In 1977, Dr. George Engel’s seminal article on the biopsychosocial
model of disease, “The Need for a New Medical Model:
A Challenge for Biomedicine,” was published in Science. Over
20 years later, the article is still required reading in many
training programs in psychiatry, nursing, psychology, and
social work, because the biopsychosocial model advances a
comprehensive understanding of disease and treatment. The
model is derived from general systems theory, which proposes
that each system affects and is affected by the other systems....
This book is the end result of many influences, all of
which have contributed to its final shape. We would
like to thank all those people who have contributed to
the development and formation of the ideas behind
this book. This is a long list. In recent years it
includes our students and colleagues at the University
of Glamorgan. Prior to this our many colleagues in
our own clinical practices who we have worked with
and our past teachers and mentors who moulded our
ideas about working with people.
The heightened interest in pain management is making the need for appropriate boundary setting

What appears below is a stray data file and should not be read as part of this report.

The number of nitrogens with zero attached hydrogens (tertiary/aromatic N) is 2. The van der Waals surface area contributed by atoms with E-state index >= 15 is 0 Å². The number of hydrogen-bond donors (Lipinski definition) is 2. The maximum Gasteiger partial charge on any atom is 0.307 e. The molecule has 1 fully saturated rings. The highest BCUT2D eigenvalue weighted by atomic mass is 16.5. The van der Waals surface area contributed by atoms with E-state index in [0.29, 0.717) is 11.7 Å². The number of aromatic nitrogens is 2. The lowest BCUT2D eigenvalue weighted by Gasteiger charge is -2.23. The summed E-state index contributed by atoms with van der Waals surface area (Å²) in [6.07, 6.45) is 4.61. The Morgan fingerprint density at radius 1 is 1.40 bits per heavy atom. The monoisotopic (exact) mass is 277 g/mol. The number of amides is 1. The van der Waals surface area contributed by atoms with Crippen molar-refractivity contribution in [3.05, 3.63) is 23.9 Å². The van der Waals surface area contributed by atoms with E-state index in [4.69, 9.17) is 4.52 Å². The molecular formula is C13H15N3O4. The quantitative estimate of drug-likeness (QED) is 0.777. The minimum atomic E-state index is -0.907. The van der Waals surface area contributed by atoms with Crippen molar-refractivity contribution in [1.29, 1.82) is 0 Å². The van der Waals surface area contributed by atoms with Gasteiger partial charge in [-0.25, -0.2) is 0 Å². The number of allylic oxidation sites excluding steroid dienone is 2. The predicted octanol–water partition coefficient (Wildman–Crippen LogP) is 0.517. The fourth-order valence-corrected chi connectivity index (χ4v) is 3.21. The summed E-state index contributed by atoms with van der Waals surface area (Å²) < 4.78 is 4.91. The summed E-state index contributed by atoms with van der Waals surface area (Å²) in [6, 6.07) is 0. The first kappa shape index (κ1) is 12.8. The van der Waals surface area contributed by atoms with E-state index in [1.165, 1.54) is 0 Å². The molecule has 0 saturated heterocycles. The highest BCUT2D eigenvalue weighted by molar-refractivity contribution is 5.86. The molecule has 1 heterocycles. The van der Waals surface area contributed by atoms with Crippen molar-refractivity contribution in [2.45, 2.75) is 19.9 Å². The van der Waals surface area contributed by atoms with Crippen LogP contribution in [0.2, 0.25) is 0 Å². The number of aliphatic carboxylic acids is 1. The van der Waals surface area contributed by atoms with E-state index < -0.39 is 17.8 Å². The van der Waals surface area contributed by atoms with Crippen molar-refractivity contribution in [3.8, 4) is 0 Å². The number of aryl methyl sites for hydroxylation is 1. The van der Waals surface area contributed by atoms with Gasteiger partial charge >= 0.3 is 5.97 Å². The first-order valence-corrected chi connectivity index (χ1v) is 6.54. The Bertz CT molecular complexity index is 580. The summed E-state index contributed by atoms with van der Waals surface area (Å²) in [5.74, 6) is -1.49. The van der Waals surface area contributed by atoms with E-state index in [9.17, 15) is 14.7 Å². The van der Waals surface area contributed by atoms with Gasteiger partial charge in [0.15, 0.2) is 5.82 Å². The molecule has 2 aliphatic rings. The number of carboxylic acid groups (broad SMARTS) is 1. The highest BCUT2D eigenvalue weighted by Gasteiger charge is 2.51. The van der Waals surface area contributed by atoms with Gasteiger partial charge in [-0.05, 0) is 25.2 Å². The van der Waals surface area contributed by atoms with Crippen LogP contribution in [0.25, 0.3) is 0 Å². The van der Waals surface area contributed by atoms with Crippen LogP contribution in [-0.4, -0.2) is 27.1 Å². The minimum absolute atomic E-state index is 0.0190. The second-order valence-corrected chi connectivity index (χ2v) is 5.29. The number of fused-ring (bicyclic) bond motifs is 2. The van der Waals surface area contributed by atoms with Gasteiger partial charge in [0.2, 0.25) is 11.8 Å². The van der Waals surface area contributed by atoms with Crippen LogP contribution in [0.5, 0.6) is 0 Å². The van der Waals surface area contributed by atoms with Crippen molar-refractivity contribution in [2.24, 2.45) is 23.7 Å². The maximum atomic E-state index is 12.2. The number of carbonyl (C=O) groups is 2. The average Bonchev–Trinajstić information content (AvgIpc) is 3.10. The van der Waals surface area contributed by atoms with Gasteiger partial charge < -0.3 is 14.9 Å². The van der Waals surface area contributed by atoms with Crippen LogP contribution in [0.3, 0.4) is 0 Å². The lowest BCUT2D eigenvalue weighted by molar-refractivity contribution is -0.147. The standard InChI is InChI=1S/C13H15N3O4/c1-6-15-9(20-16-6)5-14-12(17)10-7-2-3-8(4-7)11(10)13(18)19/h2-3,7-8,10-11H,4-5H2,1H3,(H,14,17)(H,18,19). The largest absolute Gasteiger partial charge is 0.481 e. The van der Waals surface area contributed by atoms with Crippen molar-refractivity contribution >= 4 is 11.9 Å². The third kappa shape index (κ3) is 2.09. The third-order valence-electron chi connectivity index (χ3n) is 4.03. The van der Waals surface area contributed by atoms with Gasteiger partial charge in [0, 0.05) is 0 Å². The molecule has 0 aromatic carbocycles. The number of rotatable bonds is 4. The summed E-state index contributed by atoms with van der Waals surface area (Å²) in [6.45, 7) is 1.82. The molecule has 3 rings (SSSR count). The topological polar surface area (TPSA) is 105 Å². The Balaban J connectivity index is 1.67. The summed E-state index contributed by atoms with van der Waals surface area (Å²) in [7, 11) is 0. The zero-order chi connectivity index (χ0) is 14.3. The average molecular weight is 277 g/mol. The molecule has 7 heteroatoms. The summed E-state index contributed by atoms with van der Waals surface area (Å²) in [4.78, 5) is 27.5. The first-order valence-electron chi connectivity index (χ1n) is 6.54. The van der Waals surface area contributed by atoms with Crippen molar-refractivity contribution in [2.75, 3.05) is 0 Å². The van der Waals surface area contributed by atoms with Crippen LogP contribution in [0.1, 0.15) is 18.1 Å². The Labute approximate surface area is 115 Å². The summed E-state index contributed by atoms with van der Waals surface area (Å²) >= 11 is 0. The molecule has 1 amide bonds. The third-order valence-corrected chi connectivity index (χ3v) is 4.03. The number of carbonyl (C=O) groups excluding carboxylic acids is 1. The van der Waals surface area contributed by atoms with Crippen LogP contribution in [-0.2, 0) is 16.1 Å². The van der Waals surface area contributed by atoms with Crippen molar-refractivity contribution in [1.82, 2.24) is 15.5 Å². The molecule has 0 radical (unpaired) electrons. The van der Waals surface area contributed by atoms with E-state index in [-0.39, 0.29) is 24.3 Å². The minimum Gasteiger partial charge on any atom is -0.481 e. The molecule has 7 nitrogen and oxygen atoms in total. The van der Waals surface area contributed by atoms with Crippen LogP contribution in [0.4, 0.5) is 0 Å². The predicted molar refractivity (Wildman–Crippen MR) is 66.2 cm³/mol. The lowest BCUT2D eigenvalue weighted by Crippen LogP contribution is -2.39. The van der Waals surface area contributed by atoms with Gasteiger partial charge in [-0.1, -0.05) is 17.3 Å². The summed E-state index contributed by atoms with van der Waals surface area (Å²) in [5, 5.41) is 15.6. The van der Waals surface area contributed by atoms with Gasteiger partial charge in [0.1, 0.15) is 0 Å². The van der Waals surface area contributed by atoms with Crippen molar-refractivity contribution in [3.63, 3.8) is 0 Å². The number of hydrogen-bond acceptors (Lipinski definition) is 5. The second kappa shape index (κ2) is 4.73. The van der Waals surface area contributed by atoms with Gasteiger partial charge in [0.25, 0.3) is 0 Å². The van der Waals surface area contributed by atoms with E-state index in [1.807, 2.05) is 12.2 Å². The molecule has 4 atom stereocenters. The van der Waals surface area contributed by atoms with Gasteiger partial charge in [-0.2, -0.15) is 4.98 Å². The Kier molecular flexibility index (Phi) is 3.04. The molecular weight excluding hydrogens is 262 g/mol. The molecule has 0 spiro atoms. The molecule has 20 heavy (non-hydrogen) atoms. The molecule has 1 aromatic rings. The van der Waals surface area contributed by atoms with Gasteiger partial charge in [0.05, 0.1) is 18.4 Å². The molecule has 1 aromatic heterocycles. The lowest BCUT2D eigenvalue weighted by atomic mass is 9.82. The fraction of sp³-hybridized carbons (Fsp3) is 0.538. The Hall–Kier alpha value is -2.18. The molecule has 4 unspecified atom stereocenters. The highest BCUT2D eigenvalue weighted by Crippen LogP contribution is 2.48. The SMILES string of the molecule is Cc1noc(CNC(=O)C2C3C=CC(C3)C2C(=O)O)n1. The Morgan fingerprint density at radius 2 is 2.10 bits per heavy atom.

within the clinician–patient relationship even more apparent. Unfortunately, it is impossible to
determine before hand, with any degree of certainty, who will become problematic users of pre-
scription medications. With this in mind, a parallel is drawn between the chronic pain management
paradigm and our past experience with problems identifying the “at-risk” individuals from an
infectious disease model.
This invaluable new resource presents a state-of-the-art account of the psychology of pain from leading researchers. It features contributions from clinical, social, and biopsychological perspectives, the latest theories of pain, as well as basic processes and applied issues. The book opens with an introduction to the history of pain theory and the epidemiology of pain. It then explores theoretical work, including the gate control theory/neuromatrix model, as well as biopsychosocial, cognitive/behavioral, and psychodynamic perspectives.
To represent the specific behaviors of this reflection,
a schematic model was sought that simultaneously covered
health promotion and the Health Policy for the Elderly,
with a view to adopting actions for greater awareness,
resulting in attitudes of empowerment and suggestions
for gerontogeriatric nursing actions. Nola Penders Health
Promotion Model(10) was used. Through a chart, it
manages to represent the behaviors that can lead to health
Nola Penders Model was developed in the United
States in the 1980s, but was little explored in Brazil.